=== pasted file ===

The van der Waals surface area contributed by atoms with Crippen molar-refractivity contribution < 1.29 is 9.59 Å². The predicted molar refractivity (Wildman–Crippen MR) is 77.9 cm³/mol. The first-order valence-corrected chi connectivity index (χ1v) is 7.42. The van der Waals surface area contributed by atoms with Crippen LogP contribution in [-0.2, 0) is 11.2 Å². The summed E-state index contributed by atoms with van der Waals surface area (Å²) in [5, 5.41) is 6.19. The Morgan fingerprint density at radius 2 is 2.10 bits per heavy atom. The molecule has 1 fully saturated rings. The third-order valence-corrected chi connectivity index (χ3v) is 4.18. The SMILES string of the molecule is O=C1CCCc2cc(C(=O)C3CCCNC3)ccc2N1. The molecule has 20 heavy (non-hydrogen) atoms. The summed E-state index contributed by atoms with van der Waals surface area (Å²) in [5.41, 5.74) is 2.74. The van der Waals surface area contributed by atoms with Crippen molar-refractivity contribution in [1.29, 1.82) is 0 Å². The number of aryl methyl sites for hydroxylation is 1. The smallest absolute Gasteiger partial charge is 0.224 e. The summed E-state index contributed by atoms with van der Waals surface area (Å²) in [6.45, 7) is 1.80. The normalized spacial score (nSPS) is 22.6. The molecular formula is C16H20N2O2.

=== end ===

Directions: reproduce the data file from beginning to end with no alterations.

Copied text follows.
The van der Waals surface area contributed by atoms with Crippen molar-refractivity contribution < 1.29 is 9.59 Å². The predicted molar refractivity (Wildman–Crippen MR) is 77.9 cm³/mol. The first-order valence-corrected chi connectivity index (χ1v) is 7.42. The van der Waals surface area contributed by atoms with Crippen LogP contribution in [-0.2, 0) is 11.2 Å². The summed E-state index contributed by atoms with van der Waals surface area (Å²) in [5, 5.41) is 6.19. The Morgan fingerprint density at radius 2 is 2.10 bits per heavy atom. The molecule has 1 fully saturated rings. The third-order valence-corrected chi connectivity index (χ3v) is 4.18. The SMILES string of the molecule is O=C1CCCc2cc(C(=O)C3CCCNC3)ccc2N1. The molecule has 20 heavy (non-hydrogen) atoms. The summed E-state index contributed by atoms with van der Waals surface area (Å²) in [5.41, 5.74) is 2.74. The van der Waals surface area contributed by atoms with Crippen molar-refractivity contribution in [1.29, 1.82) is 0 Å². The number of aryl methyl sites for hydroxylation is 1. The smallest absolute Gasteiger partial charge is 0.224 e. The summed E-state index contributed by atoms with van der Waals surface area (Å²) in [6.45, 7) is 1.80. The normalized spacial score (nSPS) is 22.6. The molecular formula is C16H20N2O2.